Recently a friend sent an e-mail to me (and a bunch of other people) asking for prayers for a battalion of Marines that had lost nine soldiers in four days. It included this sentence: “Nothing in the media about these guys because the news does not seems to care.”
In fact, this incident was reported by a number of media outlets – when it actually happened. I wrote back to her: “All soldiers can use our prayers. However, this is an outdated post. The 3rd Battalion, 5th Marines were in Afghanistan from October 2010 until April 2011.
She replied, in part: “I guess you’re into extreme details. … You really could have just ignored the request.”
No, I couldn’t. Here’s why.
The emotional impact
Our new national pastime of forwarding outdated “news” and urban legends contributes untold gobbets of spam to the Internet. Imagine all those glurge stories, gang-initiation hoaxes and bogus cancer updates squeezing the Interwebs’ arteries, like garden hoses stuffed with fried scrapple and funnel cakes.
What concerns me more is the emotional impact. For example, the “nothing in the media about these guys because the news does not seem to care” line is just plain wrong. The Atlanta Journal-Constitution, National Public Radio, the Los Angeles Times and the San Diego Union all reported on this terrible situation.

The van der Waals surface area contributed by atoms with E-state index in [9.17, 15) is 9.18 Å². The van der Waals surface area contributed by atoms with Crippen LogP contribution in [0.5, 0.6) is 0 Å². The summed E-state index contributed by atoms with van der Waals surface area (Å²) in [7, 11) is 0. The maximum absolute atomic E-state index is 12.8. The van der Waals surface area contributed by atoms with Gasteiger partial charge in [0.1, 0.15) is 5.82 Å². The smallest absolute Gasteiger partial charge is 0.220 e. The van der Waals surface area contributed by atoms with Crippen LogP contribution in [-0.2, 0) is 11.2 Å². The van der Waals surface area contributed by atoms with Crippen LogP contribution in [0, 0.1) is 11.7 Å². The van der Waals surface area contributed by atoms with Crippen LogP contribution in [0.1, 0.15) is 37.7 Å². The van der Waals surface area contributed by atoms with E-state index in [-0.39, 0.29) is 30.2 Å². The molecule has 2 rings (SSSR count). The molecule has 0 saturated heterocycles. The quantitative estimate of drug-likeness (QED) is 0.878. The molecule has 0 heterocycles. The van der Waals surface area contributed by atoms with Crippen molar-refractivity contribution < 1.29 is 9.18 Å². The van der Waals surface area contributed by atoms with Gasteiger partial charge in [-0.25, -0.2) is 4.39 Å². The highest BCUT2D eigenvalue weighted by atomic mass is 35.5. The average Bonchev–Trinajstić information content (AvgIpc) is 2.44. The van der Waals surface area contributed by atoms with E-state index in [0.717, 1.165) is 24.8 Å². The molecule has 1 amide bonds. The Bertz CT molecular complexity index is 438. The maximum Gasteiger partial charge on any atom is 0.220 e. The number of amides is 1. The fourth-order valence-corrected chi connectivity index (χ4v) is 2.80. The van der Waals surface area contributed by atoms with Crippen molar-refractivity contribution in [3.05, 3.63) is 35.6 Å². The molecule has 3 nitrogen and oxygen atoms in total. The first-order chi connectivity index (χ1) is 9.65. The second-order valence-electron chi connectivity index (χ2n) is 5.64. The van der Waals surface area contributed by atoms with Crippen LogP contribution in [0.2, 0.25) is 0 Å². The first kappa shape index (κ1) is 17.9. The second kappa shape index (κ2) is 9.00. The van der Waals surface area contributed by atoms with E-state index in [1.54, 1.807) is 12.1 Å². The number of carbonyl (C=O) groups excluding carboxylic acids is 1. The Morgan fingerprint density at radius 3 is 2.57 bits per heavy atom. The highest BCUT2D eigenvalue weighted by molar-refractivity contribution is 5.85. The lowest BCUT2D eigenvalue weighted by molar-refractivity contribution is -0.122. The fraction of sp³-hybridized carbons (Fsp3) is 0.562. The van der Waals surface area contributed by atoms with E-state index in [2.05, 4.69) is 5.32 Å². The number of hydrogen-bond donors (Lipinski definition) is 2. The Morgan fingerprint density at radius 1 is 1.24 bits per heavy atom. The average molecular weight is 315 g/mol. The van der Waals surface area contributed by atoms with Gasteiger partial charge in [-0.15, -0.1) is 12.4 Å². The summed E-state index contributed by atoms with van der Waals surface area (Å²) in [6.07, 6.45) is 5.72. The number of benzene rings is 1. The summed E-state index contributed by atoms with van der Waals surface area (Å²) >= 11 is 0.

Others news outlets may have, too, but those were the ones Snopes cited in its bibliography. No doubt regional newspapers and TV stations reported the deaths of the 24 – not nine – soldiers killed during that particular deployment.
Surely some recipients of the original e-mail are thinking, “Another case of the lamestream media not caring about our soldiers,” or are deeply saddened/angered that the war goes on and on, and soldiers die and die, but nobody gives a rip.
The e-mail has been circulating for more than a year. How many readers has it reached? How much has it added to our collective burden of pain, anger and mistrust?
Details do matter.
Don’t make things worse
If someone sends you an e-mail you think is worth sharing…don’t share it. Not immediately, anyway.
Take a minute to go to a site like Snopes.com or UrbanLegends.About.com to try and determine whether the item is legit or not. If you don’t trust these sites, at least follow the source materials cited. Such links will help you determine, for example, that the Great Wall of China is not the only man-made object on Earth that’s visible from the moon.
I was sorry that my response upset my friend, and I told her so. But here’s what upsets me: The daily receipt of urban legends, hateful “humor” and misleading bulletins that make the Internet not just spammier, but also a darker, sadder and angrier place. Spreading misinformation, however unintentionally, does that.
Don’t help it along. The next time you get an e-mail about Obamacare requiring that we all be implanted with microchips or the notion that 4,000 Jews stayed home from work on 9/11 – for crying out loud, take two minutes to vet it.
And if it does check out? Think twice before forwarding it anyway. It’s probably good to know about current phishing scams. (The real ones, anyway.) A whole lot of us could do without the glurge.